Outcomes: Mental Health and Health

Goal: Encourage physical activity outdoors


Outcomes nutrition and health

Outcomes: Nutrition and Health

Goal: Increase interest in healthy eating and meal preparation


Outcomes nutrition and health1

Outcomes: Nutrition and Health

Goal: Increase interest in healthy eating and meal preparation (cont.)


Outcomes nutrition and health2

Outcomes: Nutrition and Health

Goal: Equip participants with practical gardening skills


Outcomes highlights

Outcomes: Highlights

“I found it a great experience. I see how the children enjoy learning about planting and see them enjoy the fruits of labor by eating and enjoying what they planted and cared for.” – Staff

“I like gardening with my son. It’s a bonding experience.” – Parent

“It reminds me of my mom.” – Parent

“I like to eat what we have grown.” – Child

“I love the smell of basil.” -Child


Outcomes challenges

Outcomes: Challenges

“Getting them to water!” - Staff

“Keeping the garden protected from destruction when the parents are not supervising children.” – Staff

“Worms; dirt.” - Parent

“Waiting for it to grow to eat it, lol.” – Parent

“When plants get hurt.” - Child


Lessons learned next steps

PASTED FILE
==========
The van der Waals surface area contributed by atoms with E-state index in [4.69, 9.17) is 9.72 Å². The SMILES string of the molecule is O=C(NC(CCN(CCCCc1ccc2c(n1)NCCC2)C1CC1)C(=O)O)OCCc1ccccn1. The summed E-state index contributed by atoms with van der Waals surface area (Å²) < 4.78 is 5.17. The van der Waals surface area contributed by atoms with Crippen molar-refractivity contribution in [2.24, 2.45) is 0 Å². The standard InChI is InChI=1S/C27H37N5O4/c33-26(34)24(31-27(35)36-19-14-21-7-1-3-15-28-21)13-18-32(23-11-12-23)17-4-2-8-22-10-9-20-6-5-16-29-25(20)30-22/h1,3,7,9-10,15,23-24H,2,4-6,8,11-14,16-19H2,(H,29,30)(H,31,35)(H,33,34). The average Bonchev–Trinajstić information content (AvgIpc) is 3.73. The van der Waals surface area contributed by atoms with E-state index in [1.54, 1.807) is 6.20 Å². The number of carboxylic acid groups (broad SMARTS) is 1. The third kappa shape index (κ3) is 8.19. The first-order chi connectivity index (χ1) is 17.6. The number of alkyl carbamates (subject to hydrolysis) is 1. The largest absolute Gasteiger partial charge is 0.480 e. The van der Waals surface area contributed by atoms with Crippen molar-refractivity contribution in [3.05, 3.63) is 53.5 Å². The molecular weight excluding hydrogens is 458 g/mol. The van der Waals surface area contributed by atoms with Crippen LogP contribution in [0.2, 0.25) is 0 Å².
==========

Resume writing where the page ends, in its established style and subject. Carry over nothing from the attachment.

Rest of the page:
Lessons Learned / Next Steps

  • Project Challenges

    • Scope of project vs. capacity

    • Outdoor space limitations

    • Predicting costs

    • University internship schedules

    • High turnover of participants

    • Sometimes low number of participants

  • Plans for 2014

    • Same workshop format at different homeless housing provider organizations

    • Check-ins and assistance for 2013 gardens

    • Project intern


  • Can i replicate this project at my organization

    Can I replicate this project at my organization?

    • Questions to Consider

      • What are my top priorities and desired outcomes? (e.g. food production, skill building, nutrition, family bonding)

      • Who will be the participants? (e.g. parents, children, shelter staff)

      • Will participants be coming and going or does the facility provide long-term housing?

      • Who will my partners be? (e.g. shelters, non-profit organizations, community gardening groups, university students)

      • Is there space available for a garden or container garden? Is there a nearby community garden to link up with?

      • Are shelter staff committed to caring for the garden and keeping the project going?


    Questions

    Questions?

    Carrie Pavlik, Education Services Manager, [email protected], 412-562-0154 x200Bill Wolfe, Executive Director, [email protected], 412-562-0154 x203


    A garden for every child every child in a garden

    References and More Information

    United States School Gardenshttp://libguides.lib.msu.edu/content.php?pid=46894&sid=345414

    USDA Food Desert Studyhttp://apps.ams.usda.gov/fooddeserts/FAQ.aspx

    Physical and Mental Effects of Homelessnesshttp://www.familyhomelessness.org/children.php?p=ts

    Project Homeless Connectwww.projecthomelessconnect.com/

    Green Millennium Children’s Garden http://old.post-gazette.com/garden/20020706backyard3.asp

    Homeless Garden Projecthttp://www.homelessgardenproject.org/

    "Alice Waters and the Edible Schoolyard" Videohttp://www.youtube.com/watch?v=eVrnqZsghHk

    “Grow Pittsburgh Organization” Videohttp://www.youtube.com/watch?v=to3sptah2Bo